So it must be hard watching the fellows gloat

    This is why I think it's a boss who's been fired. He used to be surrounded by servile yes-men, the "men who couldn't hold your coat", who "once hung on every anecdote", and these are now gloating at the downfall of their former chief.

    Maybe he's done something specific to get himself fired; gotten drunk at a big company do, stood up and said something awful. "It must be tough knowing your stuff can only horrify the elite." In response, he's told everyone to get lost. Another hint that he's been fired is the line "It must be tough getting the same heave-ho". It sounds like a drunk getting tossed out of a bar, but it might mean that our hero is getting fired, just as he has fired others.

    When we reach the bridge verse, the theme of ostracism gets even clearer:

    The patrons at the bar
    In Lexington, Kentucky
    Once sprung for every drink you downed
    But things the way they are
    It's not that kind of party
    If what you've got just might be going around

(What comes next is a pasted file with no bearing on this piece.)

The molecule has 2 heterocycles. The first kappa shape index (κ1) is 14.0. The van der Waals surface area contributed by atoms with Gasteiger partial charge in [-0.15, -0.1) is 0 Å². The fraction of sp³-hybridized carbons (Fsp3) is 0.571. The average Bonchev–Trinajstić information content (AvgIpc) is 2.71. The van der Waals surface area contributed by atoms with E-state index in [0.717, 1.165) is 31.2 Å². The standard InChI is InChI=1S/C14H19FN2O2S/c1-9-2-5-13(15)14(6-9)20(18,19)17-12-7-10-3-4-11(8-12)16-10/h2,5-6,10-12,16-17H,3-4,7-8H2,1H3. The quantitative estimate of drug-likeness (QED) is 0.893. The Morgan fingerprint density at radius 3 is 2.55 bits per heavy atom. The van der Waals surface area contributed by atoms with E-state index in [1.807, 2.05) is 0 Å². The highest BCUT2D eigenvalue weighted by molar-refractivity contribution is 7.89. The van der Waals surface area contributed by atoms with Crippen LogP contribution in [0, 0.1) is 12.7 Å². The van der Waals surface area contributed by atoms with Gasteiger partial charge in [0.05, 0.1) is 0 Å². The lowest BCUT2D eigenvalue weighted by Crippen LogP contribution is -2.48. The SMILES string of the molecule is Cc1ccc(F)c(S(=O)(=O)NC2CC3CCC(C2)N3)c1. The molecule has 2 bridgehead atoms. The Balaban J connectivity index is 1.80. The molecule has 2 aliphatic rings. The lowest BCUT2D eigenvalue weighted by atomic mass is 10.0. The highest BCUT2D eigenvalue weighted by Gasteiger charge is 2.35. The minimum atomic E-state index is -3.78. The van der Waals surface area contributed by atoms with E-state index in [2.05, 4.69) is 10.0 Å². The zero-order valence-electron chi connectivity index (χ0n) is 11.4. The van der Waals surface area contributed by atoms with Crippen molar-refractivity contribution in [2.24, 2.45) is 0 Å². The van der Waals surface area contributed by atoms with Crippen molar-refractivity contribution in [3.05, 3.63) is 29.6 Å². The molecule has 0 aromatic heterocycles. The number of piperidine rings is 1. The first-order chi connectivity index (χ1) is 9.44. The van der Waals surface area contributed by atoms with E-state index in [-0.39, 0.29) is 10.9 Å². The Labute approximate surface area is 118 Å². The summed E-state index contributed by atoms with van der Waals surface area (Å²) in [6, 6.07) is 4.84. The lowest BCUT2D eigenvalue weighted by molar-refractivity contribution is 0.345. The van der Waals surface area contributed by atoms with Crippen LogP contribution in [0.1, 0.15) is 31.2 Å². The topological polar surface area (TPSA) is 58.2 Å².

You know how it is when you have bad luck and suddenly no one wants to know you. Obviously now the hero's been fired, the barflies in Lexington aren't paying for any more drinks. "But things the way they are, it's not that kind of party." And bad luck is contagious: "if what you've got just might be going around."

    And fat cats won't be getting thin
    Seeing the kinda jam you're in
    But will angels dance on the head of another pin
    Ballantines?
    Ballantines
    Ballantines!

    The other bosses aren't losing sleep, or weight, over the hero's suffering. The song ends with a question, "will angels dance on the head of another pin", or will another miracle happen? Will he get another job? In the meantime, Aimee's oracle answers with the offer of a beer. Not to get too lit student on it, but it's just like the message that finally arrives in the Renaissance epic "Gargantua and Pantagruel", in which the heroes embark on a long adventure to find the legendary Oracle of the Bottle. When they do find it, it gives a simple message: "Trink", drink.
    antmooseon January 14, 2012   Link